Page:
Haleakala National Park – Maui’s Most Famous Attraction

Categorized as Maui Vacation Information

When I was staying in my Maui Vacation Rental the first place I wanted to visit was the summit of Halekala Volcano.

Haleakala dominates the east side of the island of Maui, and this is also the drier leeward side. Haleakala means “House of the shadow of the sun” (hale means “house,” aka means “shadow,” and la means “sun”), is it is an important location in ancient Hawaiian culture.

According to legend, Hina, who is the mother of the demigod Maui, did not have time to dry her kapa cloth, and so Hina asked her trickster son Maui to do something about the short days. Maui saw the sun appear at the top of Haleakala each morning before it raced across the sky, so he went there and waited for the sun to rise.

When the sun appeared, Maui lassoed its rays and made it agree to move more slowly across the sky.

Ancient astronomers of the Hawaiian Islands used the bowl of the summit crater somewhat like a giant sundial, and they observed the points of rising and setting of the sun that revealed to them the beginning and end of particular seasons.

According to legend, Maui went to Haleakala to seek the knowledge of ao hoku (astronomers) there, who used the movement of shadows passing over the bowl of the summit crater to study the transition of the sun.

Haleakala summit is said to have been an ancient school of astronomy, and the meaning of the traditional legend of Maui ensnaring the sun is, more literally, that he snared the knowledge of the sun, and then went on to become the most famous hookele (navigator) in all of ancient Polynesia.

Today locals consider the summit of Haleakala, which rises to 10,023 feet, the best place in the world to see the sunrise. Many visitors arrive before first light to stand in awe as the sun arrives.

The volcano is still potentially active, and in 1790 Haleakala released an estimated 22 square miles (57 sq. km) of lava. This lava totaled nearly one billion cubic feet (28,316,847 cu. m) of lava.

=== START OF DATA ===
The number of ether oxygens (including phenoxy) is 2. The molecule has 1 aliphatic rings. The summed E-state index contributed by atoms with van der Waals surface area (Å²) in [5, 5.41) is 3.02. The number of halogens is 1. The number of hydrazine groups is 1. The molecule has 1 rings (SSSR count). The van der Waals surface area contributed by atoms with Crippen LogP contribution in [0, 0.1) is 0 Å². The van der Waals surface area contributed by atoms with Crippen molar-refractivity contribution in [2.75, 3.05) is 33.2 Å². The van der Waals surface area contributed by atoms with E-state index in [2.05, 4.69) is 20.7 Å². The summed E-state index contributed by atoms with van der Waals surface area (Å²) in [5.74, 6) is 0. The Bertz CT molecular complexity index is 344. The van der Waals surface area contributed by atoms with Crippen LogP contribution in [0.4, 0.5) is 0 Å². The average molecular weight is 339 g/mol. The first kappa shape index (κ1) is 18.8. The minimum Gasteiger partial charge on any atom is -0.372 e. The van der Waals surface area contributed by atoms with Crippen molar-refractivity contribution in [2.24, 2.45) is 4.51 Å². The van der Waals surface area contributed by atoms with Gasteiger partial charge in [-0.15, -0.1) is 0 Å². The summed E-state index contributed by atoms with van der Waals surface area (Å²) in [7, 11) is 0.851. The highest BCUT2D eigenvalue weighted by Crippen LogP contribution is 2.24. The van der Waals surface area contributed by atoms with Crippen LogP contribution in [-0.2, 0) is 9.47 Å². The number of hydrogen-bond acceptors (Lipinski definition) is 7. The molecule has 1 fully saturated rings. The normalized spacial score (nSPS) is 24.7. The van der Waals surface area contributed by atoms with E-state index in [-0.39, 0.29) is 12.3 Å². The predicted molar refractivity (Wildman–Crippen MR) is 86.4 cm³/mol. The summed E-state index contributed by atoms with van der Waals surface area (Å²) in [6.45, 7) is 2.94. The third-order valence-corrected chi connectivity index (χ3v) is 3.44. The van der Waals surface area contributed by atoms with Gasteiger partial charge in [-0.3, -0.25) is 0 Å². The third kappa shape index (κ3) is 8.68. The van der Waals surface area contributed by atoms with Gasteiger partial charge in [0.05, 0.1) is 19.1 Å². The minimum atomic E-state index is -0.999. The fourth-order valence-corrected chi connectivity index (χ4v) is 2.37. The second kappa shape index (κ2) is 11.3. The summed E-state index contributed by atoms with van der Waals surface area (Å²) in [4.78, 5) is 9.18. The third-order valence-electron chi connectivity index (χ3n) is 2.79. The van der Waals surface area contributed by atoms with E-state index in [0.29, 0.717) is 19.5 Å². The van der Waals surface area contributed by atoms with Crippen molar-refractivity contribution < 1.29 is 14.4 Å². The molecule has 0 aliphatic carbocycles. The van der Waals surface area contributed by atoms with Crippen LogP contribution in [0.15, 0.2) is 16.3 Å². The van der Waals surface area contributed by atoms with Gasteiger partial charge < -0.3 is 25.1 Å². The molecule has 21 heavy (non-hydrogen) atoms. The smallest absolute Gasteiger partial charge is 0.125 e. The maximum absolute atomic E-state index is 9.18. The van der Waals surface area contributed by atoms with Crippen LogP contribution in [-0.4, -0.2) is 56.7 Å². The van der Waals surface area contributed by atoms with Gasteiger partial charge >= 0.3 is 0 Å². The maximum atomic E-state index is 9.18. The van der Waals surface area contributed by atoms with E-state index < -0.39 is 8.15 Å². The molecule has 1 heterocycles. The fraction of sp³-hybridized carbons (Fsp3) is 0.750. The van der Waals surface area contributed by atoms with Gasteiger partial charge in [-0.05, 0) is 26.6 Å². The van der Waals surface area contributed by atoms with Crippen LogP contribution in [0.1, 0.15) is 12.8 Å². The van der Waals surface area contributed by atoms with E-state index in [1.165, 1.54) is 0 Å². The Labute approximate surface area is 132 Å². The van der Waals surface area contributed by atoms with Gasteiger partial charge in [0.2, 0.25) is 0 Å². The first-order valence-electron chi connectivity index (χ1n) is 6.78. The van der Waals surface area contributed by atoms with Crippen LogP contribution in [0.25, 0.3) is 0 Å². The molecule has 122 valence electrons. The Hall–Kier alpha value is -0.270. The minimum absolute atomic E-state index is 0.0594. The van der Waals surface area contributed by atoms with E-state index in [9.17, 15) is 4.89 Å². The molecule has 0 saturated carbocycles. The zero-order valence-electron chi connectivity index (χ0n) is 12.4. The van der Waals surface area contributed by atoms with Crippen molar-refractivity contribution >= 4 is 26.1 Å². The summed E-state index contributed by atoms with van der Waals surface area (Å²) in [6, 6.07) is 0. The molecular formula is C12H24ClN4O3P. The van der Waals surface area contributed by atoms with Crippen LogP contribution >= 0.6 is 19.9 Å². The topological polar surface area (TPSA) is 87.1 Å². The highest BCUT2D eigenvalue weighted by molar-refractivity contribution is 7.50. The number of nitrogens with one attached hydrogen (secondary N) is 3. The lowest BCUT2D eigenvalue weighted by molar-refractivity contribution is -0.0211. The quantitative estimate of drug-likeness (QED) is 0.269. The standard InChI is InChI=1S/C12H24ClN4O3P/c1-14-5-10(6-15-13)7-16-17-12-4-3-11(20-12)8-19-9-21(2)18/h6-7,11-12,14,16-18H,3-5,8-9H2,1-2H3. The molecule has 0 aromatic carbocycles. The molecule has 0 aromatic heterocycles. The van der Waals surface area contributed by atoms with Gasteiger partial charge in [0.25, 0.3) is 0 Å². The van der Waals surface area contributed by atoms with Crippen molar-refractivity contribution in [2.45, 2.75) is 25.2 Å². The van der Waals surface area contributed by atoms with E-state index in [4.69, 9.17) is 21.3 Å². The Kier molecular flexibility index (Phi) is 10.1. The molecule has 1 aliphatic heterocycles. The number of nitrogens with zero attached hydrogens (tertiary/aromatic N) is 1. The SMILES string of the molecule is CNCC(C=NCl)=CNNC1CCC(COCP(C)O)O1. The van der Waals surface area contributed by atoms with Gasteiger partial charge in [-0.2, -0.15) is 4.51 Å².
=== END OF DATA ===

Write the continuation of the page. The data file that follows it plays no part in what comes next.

The lava flows reached the sea and formed the Cape Kiinau Peninsula, changing the shape of the southwest Maui coastline. An ancient proverb states, “Akaka wale o Haleakala,” (“Haleakala stands in full view.”), which was “…said of anything that is very obvious or clearly understood.”

Relatively recent lava, ash, and cinder flows have left black, gray, yellow, and red streaks across the summit crater of Haleakala. The 21-square-mile summit crater is 7 miles long and 3,000 feet deep.

Haleakala’s summit crater is a moonscape of brown, green, red, and black mineral deposits, as well as cinder cones, some of which are more than 600 feet tall. The summit area was even used by astronauts training for missions to the moon.

A unique phenomenon occurs near the peak when clouds or mist roll into the summit crater. A person standing at an overlook may find their shadow cast onto the clouds below and completely encircled by a rainbow. This phenomenon is known as akaku anuenue, which means rainbow apparition, and it is also known as the “Specter of the Brocken,” which referrs to a place in Germany where this phenomenon also occurs.

Science installations atop Haleakala include the Advanced Electro-Optical System 3.7-meter Telescope (1997); the Lunar Ranging Facility (1976/1984); the Mees Solar Observatory (1964); and the Maui Space Surveillance Site and Haleakala Observatories Projects.

After returning from the summit I checked into an awesome Maui Hotel where I relaxed and pondered my journey to the magical summit of the Maui volcano.

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